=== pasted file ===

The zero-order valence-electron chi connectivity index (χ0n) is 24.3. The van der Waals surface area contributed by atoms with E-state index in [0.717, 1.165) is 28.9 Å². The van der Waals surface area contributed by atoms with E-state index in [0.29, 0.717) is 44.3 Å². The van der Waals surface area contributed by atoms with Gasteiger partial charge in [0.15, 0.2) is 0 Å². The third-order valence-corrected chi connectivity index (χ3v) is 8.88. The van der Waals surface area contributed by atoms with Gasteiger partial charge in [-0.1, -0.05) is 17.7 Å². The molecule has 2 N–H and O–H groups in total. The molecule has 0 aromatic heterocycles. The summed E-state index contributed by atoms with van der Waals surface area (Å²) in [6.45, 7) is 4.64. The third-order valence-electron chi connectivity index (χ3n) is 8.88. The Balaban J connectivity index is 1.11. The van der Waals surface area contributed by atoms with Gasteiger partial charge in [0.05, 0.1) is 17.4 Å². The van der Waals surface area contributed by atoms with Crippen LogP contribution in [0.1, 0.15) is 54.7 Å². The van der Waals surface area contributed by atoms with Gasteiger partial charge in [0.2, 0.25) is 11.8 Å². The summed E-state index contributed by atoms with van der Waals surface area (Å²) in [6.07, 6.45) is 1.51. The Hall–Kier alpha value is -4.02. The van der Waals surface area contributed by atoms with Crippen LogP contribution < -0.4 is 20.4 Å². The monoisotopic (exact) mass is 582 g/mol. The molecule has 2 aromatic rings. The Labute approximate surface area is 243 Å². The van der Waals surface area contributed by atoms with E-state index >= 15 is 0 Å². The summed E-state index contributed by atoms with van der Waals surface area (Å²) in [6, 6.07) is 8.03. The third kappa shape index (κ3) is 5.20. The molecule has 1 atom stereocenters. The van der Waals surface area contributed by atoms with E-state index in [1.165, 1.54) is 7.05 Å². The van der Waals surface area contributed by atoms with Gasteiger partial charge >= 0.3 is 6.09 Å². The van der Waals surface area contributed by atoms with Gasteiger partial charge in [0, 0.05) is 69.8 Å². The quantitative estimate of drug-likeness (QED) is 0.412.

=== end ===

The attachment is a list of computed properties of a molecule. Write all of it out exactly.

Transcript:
The zero-order valence-electron chi connectivity index (χ0n) is 24.3. The van der Waals surface area contributed by atoms with E-state index in [0.717, 1.165) is 28.9 Å². The van der Waals surface area contributed by atoms with E-state index in [0.29, 0.717) is 44.3 Å². The van der Waals surface area contributed by atoms with Gasteiger partial charge in [0.15, 0.2) is 0 Å². The third-order valence-corrected chi connectivity index (χ3v) is 8.88. The van der Waals surface area contributed by atoms with Gasteiger partial charge in [-0.1, -0.05) is 17.7 Å². The molecule has 2 N–H and O–H groups in total. The molecule has 0 aromatic heterocycles. The summed E-state index contributed by atoms with van der Waals surface area (Å²) in [6.45, 7) is 4.64. The third-order valence-electron chi connectivity index (χ3n) is 8.88. The Balaban J connectivity index is 1.11. The van der Waals surface area contributed by atoms with Gasteiger partial charge in [0.05, 0.1) is 17.4 Å². The van der Waals surface area contributed by atoms with Crippen LogP contribution in [0.1, 0.15) is 54.7 Å². The van der Waals surface area contributed by atoms with Gasteiger partial charge in [0.2, 0.25) is 11.8 Å². The summed E-state index contributed by atoms with van der Waals surface area (Å²) in [6.07, 6.45) is 1.51. The Hall–Kier alpha value is -4.02. The van der Waals surface area contributed by atoms with Crippen LogP contribution < -0.4 is 20.4 Å². The monoisotopic (exact) mass is 582 g/mol. The molecule has 2 aromatic rings. The Labute approximate surface area is 243 Å². The van der Waals surface area contributed by atoms with E-state index >= 15 is 0 Å². The summed E-state index contributed by atoms with van der Waals surface area (Å²) in [6, 6.07) is 8.03. The third kappa shape index (κ3) is 5.20. The molecule has 1 atom stereocenters. The van der Waals surface area contributed by atoms with E-state index in [1.165, 1.54) is 7.05 Å². The van der Waals surface area contributed by atoms with Gasteiger partial charge >= 0.3 is 6.09 Å². The van der Waals surface area contributed by atoms with Gasteiger partial charge in [0, 0.05) is 69.8 Å². The quantitative estimate of drug-likeness (QED) is 0.412.